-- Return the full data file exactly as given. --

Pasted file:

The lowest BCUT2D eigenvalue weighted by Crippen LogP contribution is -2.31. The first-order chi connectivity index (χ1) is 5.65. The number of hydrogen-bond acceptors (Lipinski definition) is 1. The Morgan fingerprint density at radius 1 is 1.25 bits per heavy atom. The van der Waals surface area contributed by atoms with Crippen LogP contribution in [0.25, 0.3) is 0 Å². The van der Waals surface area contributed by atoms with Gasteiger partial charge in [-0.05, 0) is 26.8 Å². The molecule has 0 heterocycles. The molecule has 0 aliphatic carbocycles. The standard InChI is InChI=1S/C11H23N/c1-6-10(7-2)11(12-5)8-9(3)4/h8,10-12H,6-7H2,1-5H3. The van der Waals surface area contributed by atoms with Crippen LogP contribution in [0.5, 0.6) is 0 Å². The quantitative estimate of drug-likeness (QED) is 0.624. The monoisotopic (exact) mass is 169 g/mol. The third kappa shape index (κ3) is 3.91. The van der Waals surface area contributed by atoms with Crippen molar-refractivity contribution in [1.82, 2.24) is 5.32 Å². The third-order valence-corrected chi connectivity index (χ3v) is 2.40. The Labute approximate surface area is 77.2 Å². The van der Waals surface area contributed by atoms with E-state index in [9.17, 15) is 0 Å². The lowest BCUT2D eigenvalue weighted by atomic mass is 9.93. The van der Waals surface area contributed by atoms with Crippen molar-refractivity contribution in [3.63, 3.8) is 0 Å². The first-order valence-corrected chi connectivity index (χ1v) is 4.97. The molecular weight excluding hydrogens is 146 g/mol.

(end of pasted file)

The lowest BCUT2D eigenvalue weighted by Crippen LogP contribution is -2.31. The first-order chi connectivity index (χ1) is 5.65. The number of hydrogen-bond acceptors (Lipinski definition) is 1. The Morgan fingerprint density at radius 1 is 1.25 bits per heavy atom. The van der Waals surface area contributed by atoms with Crippen LogP contribution in [0.25, 0.3) is 0 Å². The van der Waals surface area contributed by atoms with Gasteiger partial charge in [-0.05, 0) is 26.8 Å². The molecule has 0 heterocycles. The molecule has 0 aliphatic carbocycles. The standard InChI is InChI=1S/C11H23N/c1-6-10(7-2)11(12-5)8-9(3)4/h8,10-12H,6-7H2,1-5H3. The van der Waals surface area contributed by atoms with Crippen LogP contribution in [0.5, 0.6) is 0 Å². The quantitative estimate of drug-likeness (QED) is 0.624. The monoisotopic (exact) mass is 169 g/mol. The third kappa shape index (κ3) is 3.91. The van der Waals surface area contributed by atoms with Crippen molar-refractivity contribution in [1.82, 2.24) is 5.32 Å². The third-order valence-corrected chi connectivity index (χ3v) is 2.40. The Labute approximate surface area is 77.2 Å². The van der Waals surface area contributed by atoms with E-state index in [9.17, 15) is 0 Å². The lowest BCUT2D eigenvalue weighted by atomic mass is 9.93. The van der Waals surface area contributed by atoms with Crippen molar-refractivity contribution in [3.63, 3.8) is 0 Å². The first-order valence-corrected chi connectivity index (χ1v) is 4.97. The molecular weight excluding hydrogens is 146 g/mol.